Matched pair with pierced windows and enameled scrolling lotus design on blue ground, borders of ruyi heads and lappets, mouth-rim gilt and interior glazed white, stamped with red seal mark on base. Slight wear to gilt and half-inch hairline to interior rim of one stand. H. 28.0 cm / 11.0 in. Shipping: $45.00 plus insurance. Estimate: $500-900.

This pair of hat stands would have converted beautifully into lamps. A conical shaped shade would have been a wonderful reference to their original function, but at a conversion price increasing the cost to upwards of $1,000, I’m not crying over this loss, considering their size. But…in the perfect spot, they would be the equivalent of the perfect stylish, little evening clutch.

Wednesday, March 17, 2010

High Point, North Carolina

High Point, North Carolina is an elusive, and surreal locale. It is loaded with trash and treasure, and has endured some thorny transitions. The recent painful shift of furniture manufacturing to Asia, was cataclysmic. Yes, prices declined, but scale, finish, and style, were “lost in translation” for many years. Some of the savvier boutique companies, started exporting containers from the antique fairs in Europe, along with renowned restoration experts, guiding production processes.  To our complete elation, new collections emerged completely indistinguishable from their antique inspirations.

Elm, marble and brass bistro serving cabinet, re-produced from a cafe in Paris

Wonderful, quirky pieces from the Paris Flea Market were identical, down to the paint drips, and without the terrible excesses of “over distressing” that ironically made furniture appear artificial.

CFC Reclaimed Lumber Spanish Console

Today, a good reproduction looks old because smart designers have started using old wood, water based finishes, and traditional scaling.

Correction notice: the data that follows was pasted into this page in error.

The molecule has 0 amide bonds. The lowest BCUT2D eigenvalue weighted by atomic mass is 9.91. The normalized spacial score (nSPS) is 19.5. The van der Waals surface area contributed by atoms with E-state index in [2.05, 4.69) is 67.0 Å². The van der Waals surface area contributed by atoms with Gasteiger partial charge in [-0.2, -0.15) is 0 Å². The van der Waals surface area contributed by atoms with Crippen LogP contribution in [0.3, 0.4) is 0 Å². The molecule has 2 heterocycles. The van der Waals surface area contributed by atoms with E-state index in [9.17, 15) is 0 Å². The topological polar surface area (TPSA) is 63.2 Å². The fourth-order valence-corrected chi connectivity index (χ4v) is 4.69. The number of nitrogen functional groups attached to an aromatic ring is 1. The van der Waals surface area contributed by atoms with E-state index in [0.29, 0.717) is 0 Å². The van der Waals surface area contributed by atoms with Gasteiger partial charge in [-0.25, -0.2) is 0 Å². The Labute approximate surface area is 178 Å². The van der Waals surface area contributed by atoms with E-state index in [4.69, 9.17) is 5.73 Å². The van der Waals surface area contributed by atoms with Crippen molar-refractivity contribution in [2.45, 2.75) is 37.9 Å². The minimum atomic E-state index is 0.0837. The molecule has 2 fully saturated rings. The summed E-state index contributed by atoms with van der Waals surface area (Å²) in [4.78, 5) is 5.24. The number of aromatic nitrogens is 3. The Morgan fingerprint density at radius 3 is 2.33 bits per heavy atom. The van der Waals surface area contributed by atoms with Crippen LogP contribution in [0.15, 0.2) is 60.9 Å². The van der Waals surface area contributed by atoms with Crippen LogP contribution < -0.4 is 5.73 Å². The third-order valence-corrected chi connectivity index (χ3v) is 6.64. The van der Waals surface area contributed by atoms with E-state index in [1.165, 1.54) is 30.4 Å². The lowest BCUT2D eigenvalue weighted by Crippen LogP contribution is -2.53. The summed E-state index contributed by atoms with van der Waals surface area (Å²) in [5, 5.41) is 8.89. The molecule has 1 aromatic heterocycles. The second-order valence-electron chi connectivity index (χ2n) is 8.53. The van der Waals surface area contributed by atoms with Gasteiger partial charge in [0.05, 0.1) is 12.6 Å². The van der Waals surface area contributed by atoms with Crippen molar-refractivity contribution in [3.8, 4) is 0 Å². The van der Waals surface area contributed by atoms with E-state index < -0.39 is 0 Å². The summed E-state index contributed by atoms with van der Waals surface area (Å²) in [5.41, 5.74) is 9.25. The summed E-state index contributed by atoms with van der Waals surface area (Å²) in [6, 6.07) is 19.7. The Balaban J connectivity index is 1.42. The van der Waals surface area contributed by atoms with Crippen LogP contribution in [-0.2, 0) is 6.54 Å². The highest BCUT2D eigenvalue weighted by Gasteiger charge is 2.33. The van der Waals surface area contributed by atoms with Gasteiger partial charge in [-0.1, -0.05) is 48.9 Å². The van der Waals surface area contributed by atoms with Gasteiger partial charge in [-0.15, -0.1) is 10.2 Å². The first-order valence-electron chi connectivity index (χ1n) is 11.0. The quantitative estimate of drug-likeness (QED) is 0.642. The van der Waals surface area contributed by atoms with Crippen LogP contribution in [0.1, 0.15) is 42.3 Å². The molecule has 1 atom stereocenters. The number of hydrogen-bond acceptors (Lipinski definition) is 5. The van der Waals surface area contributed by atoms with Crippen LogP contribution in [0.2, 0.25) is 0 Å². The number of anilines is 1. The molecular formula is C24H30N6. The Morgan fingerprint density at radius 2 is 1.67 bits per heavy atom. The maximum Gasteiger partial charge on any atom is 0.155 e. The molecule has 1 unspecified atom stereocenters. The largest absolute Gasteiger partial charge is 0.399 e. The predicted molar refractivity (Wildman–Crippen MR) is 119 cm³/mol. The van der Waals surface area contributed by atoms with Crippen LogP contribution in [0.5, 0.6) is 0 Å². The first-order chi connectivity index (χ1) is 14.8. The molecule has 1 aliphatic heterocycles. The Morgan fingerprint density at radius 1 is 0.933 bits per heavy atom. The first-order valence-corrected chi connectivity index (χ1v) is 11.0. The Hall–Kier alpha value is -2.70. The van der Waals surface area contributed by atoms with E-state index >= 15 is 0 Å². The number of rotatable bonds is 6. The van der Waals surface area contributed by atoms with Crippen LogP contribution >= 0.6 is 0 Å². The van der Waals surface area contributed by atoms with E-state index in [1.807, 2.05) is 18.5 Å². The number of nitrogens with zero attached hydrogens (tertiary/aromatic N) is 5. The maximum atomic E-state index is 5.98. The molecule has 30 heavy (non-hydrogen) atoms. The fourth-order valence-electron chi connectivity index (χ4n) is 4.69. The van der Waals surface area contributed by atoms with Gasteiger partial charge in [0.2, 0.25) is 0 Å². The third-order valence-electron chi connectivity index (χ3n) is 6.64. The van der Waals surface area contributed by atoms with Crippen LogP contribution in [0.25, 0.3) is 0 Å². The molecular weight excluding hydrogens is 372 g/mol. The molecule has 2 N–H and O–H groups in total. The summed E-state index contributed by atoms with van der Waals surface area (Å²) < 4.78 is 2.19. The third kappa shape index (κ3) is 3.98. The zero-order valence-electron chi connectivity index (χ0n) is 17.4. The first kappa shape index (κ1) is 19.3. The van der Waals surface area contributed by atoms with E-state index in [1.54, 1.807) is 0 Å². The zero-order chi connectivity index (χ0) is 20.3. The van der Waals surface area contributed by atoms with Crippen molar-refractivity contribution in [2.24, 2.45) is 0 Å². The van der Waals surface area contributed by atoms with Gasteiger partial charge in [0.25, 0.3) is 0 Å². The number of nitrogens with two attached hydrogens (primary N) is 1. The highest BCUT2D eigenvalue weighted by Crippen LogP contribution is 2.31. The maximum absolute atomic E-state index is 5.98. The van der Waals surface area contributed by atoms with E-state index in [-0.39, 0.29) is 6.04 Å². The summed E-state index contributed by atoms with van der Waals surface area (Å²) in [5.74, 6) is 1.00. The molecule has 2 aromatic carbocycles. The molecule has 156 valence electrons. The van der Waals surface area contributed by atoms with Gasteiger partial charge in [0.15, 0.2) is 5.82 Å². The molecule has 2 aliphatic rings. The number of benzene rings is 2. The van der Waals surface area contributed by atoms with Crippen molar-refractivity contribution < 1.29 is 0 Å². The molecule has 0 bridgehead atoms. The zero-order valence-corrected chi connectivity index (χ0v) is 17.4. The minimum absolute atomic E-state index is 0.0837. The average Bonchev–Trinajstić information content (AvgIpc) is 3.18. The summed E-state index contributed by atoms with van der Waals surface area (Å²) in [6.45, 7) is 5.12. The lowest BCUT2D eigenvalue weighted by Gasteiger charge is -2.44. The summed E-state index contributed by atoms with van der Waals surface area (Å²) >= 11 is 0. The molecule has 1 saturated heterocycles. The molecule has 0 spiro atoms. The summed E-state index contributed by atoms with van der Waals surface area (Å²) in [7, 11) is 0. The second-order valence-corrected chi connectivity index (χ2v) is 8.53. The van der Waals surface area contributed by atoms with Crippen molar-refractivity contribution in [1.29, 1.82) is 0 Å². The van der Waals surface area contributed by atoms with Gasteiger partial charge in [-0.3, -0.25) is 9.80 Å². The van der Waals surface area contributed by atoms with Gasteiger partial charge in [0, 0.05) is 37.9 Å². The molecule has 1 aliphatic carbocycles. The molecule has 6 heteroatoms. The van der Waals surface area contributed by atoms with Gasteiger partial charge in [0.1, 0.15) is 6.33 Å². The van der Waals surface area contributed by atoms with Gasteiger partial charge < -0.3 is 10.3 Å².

Barclay Butera Bel Air Bench

The giant “McMansion,” baronial pieces that are simply offensive, are auspiciously fading.  We have observed, over the years, that upholstery trends mimic footwear design. Sofas and chairs have morphed from clunky Steve Madden’s to sleek Manolo Blahnik’s.

Alex Papachristidis and Milly de Cabrol with screens by Hudson Furniture and Arteriors Home, from April 2010 Elle DECOR

Mid-century modern aesthetic is everywhere, and makes wonderful eclectic accents. The most important paradigm shift traces its origins from the conventional downside-up model. Boutique designers became almost curatorial in their devotion to authenticity, with double-digit sales increases in the face of drastic losses experienced by the big, brand name manufacturers.

From Carlton Varney’s Houses in my Heart, Joan Crawford’s New York living room

The old guard’s motto of: “Never underestimate the bad taste of the American public,” has been trumped by the value that:  good-taste is not subjective. It exists as one end of the spectrum within every genre, and the public is voting with their wallets!